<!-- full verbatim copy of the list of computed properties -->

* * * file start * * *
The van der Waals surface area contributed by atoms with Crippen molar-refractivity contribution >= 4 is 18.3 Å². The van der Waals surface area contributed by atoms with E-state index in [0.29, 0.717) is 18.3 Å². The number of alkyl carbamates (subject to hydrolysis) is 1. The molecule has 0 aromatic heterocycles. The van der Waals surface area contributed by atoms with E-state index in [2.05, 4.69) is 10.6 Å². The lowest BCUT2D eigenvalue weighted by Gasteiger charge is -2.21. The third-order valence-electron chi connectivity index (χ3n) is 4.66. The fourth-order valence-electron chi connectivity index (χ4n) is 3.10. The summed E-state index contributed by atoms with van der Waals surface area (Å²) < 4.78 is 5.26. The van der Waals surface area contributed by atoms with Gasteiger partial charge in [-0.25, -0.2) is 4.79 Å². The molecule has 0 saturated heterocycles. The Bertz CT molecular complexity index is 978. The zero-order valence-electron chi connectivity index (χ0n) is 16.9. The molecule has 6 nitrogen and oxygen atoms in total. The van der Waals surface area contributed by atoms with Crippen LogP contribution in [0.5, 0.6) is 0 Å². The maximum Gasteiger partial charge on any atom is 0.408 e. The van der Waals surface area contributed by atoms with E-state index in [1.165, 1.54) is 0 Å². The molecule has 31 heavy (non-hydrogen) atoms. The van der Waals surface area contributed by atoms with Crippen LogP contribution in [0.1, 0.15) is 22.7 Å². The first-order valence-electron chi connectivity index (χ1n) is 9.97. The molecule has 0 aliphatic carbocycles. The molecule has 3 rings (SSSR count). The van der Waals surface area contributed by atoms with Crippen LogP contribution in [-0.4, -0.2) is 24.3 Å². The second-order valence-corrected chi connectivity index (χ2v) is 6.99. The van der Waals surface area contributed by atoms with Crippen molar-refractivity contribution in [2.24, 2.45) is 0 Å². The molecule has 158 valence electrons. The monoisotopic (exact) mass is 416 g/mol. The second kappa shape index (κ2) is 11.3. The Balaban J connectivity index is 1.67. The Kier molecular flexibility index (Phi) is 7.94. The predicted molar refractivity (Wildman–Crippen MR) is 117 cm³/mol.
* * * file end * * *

The van der Waals surface area contributed by atoms with Crippen molar-refractivity contribution >= 4 is 18.3 Å². The van der Waals surface area contributed by atoms with E-state index in [0.29, 0.717) is 18.3 Å². The number of alkyl carbamates (subject to hydrolysis) is 1. The molecule has 0 aromatic heterocycles. The van der Waals surface area contributed by atoms with E-state index in [2.05, 4.69) is 10.6 Å². The lowest BCUT2D eigenvalue weighted by Gasteiger charge is -2.21. The third-order valence-electron chi connectivity index (χ3n) is 4.66. The fourth-order valence-electron chi connectivity index (χ4n) is 3.10. The summed E-state index contributed by atoms with van der Waals surface area (Å²) < 4.78 is 5.26. The van der Waals surface area contributed by atoms with Gasteiger partial charge in [-0.25, -0.2) is 4.79 Å². The molecule has 0 saturated heterocycles. The Bertz CT molecular complexity index is 978. The zero-order valence-electron chi connectivity index (χ0n) is 16.9. The molecule has 6 nitrogen and oxygen atoms in total. The van der Waals surface area contributed by atoms with Crippen LogP contribution in [0.5, 0.6) is 0 Å². The maximum Gasteiger partial charge on any atom is 0.408 e. The van der Waals surface area contributed by atoms with E-state index in [1.165, 1.54) is 0 Å². The molecule has 31 heavy (non-hydrogen) atoms. The van der Waals surface area contributed by atoms with Crippen LogP contribution in [0.1, 0.15) is 22.7 Å². The first-order valence-electron chi connectivity index (χ1n) is 9.97. The molecule has 0 aliphatic carbocycles. The molecule has 3 rings (SSSR count). The van der Waals surface area contributed by atoms with Crippen LogP contribution in [-0.4, -0.2) is 24.3 Å². The second-order valence-corrected chi connectivity index (χ2v) is 6.99. The van der Waals surface area contributed by atoms with Crippen molar-refractivity contribution in [2.24, 2.45) is 0 Å². The molecule has 158 valence electrons. The monoisotopic (exact) mass is 416 g/mol. The second kappa shape index (κ2) is 11.3. The Balaban J connectivity index is 1.67. The Kier molecular flexibility index (Phi) is 7.94. The predicted molar refractivity (Wildman–Crippen MR) is 117 cm³/mol.